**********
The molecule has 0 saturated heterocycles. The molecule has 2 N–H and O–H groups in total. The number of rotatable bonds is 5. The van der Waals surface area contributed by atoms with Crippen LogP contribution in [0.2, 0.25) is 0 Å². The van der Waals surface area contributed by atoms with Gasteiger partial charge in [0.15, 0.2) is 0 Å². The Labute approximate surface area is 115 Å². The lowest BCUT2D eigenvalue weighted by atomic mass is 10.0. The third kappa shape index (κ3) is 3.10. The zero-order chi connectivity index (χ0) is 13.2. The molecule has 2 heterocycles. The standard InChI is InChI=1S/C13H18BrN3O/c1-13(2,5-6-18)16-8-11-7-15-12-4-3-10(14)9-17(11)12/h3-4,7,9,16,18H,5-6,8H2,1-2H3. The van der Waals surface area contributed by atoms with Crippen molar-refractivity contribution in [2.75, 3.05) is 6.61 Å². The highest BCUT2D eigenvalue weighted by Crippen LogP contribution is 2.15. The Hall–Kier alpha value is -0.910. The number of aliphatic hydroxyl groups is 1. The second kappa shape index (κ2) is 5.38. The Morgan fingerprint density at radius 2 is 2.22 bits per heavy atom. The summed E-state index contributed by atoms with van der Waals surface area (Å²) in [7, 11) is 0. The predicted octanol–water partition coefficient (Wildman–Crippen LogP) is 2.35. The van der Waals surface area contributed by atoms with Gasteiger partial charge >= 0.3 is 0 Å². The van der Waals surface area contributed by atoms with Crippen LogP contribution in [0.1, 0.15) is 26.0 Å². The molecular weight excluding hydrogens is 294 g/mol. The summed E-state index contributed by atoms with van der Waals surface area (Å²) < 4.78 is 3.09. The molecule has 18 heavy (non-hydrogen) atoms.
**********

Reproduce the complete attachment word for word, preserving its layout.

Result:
The molecule has 0 saturated heterocycles. The molecule has 2 N–H and O–H groups in total. The number of rotatable bonds is 5. The van der Waals surface area contributed by atoms with Crippen LogP contribution in [0.2, 0.25) is 0 Å². The van der Waals surface area contributed by atoms with Gasteiger partial charge in [0.15, 0.2) is 0 Å². The Labute approximate surface area is 115 Å². The lowest BCUT2D eigenvalue weighted by atomic mass is 10.0. The third kappa shape index (κ3) is 3.10. The zero-order chi connectivity index (χ0) is 13.2. The molecule has 2 heterocycles. The standard InChI is InChI=1S/C13H18BrN3O/c1-13(2,5-6-18)16-8-11-7-15-12-4-3-10(14)9-17(11)12/h3-4,7,9,16,18H,5-6,8H2,1-2H3. The van der Waals surface area contributed by atoms with Crippen molar-refractivity contribution in [2.75, 3.05) is 6.61 Å². The highest BCUT2D eigenvalue weighted by Crippen LogP contribution is 2.15. The Hall–Kier alpha value is -0.910. The number of aliphatic hydroxyl groups is 1. The second kappa shape index (κ2) is 5.38. The Morgan fingerprint density at radius 2 is 2.22 bits per heavy atom. The summed E-state index contributed by atoms with van der Waals surface area (Å²) in [7, 11) is 0. The predicted octanol–water partition coefficient (Wildman–Crippen LogP) is 2.35. The van der Waals surface area contributed by atoms with Gasteiger partial charge >= 0.3 is 0 Å². The van der Waals surface area contributed by atoms with Crippen LogP contribution in [0.1, 0.15) is 26.0 Å². The molecular weight excluding hydrogens is 294 g/mol. The summed E-state index contributed by atoms with van der Waals surface area (Å²) < 4.78 is 3.09. The molecule has 18 heavy (non-hydrogen) atoms.